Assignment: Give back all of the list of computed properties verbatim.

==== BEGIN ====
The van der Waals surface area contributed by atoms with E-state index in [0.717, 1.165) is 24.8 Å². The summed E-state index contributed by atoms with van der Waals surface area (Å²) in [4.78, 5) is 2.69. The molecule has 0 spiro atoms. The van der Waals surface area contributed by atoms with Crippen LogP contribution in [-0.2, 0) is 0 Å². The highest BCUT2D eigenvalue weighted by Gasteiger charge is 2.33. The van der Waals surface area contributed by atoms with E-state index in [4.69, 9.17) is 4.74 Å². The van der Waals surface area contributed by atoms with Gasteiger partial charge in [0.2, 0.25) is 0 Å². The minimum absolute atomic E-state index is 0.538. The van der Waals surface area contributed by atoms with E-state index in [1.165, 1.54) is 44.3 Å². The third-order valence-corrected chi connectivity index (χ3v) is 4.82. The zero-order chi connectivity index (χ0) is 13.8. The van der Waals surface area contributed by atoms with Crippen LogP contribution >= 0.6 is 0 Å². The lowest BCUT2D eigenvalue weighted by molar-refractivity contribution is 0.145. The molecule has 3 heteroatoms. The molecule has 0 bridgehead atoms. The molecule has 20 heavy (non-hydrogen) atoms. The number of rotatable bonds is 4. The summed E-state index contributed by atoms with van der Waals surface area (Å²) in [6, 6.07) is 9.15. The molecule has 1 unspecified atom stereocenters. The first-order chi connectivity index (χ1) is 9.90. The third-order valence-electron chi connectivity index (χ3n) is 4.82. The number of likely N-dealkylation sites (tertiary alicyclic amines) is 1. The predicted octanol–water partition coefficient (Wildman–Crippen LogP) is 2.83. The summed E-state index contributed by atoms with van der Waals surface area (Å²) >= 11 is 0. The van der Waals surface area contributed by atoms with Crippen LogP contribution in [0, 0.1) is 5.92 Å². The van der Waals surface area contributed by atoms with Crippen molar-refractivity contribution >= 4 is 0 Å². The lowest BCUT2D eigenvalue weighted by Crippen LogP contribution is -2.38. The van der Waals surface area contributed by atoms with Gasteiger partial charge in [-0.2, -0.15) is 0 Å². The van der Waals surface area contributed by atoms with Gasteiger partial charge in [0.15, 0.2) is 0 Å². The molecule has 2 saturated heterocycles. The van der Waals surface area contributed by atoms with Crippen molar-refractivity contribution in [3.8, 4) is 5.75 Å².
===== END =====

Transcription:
The van der Waals surface area contributed by atoms with E-state index in [0.717, 1.165) is 24.8 Å². The summed E-state index contributed by atoms with van der Waals surface area (Å²) in [4.78, 5) is 2.69. The molecule has 0 spiro atoms. The van der Waals surface area contributed by atoms with Crippen LogP contribution in [-0.2, 0) is 0 Å². The highest BCUT2D eigenvalue weighted by Gasteiger charge is 2.33. The van der Waals surface area contributed by atoms with E-state index in [4.69, 9.17) is 4.74 Å². The van der Waals surface area contributed by atoms with Gasteiger partial charge in [0.2, 0.25) is 0 Å². The minimum absolute atomic E-state index is 0.538. The van der Waals surface area contributed by atoms with E-state index in [1.165, 1.54) is 44.3 Å². The third-order valence-corrected chi connectivity index (χ3v) is 4.82. The zero-order chi connectivity index (χ0) is 13.8. The van der Waals surface area contributed by atoms with Crippen LogP contribution >= 0.6 is 0 Å². The lowest BCUT2D eigenvalue weighted by molar-refractivity contribution is 0.145. The molecule has 3 heteroatoms. The molecule has 0 bridgehead atoms. The molecule has 20 heavy (non-hydrogen) atoms. The number of rotatable bonds is 4. The summed E-state index contributed by atoms with van der Waals surface area (Å²) in [6, 6.07) is 9.15. The molecule has 1 unspecified atom stereocenters. The first-order chi connectivity index (χ1) is 9.90. The third-order valence-electron chi connectivity index (χ3n) is 4.82. The number of likely N-dealkylation sites (tertiary alicyclic amines) is 1. The predicted octanol–water partition coefficient (Wildman–Crippen LogP) is 2.83. The summed E-state index contributed by atoms with van der Waals surface area (Å²) >= 11 is 0. The van der Waals surface area contributed by atoms with Crippen LogP contribution in [0, 0.1) is 5.92 Å². The van der Waals surface area contributed by atoms with Crippen molar-refractivity contribution >= 4 is 0 Å². The lowest BCUT2D eigenvalue weighted by Crippen LogP contribution is -2.38. The van der Waals surface area contributed by atoms with Gasteiger partial charge in [-0.2, -0.15) is 0 Å². The van der Waals surface area contributed by atoms with Gasteiger partial charge in [0.15, 0.2) is 0 Å². The molecule has 2 saturated heterocycles. The van der Waals surface area contributed by atoms with Crippen molar-refractivity contribution in [3.8, 4) is 5.75 Å².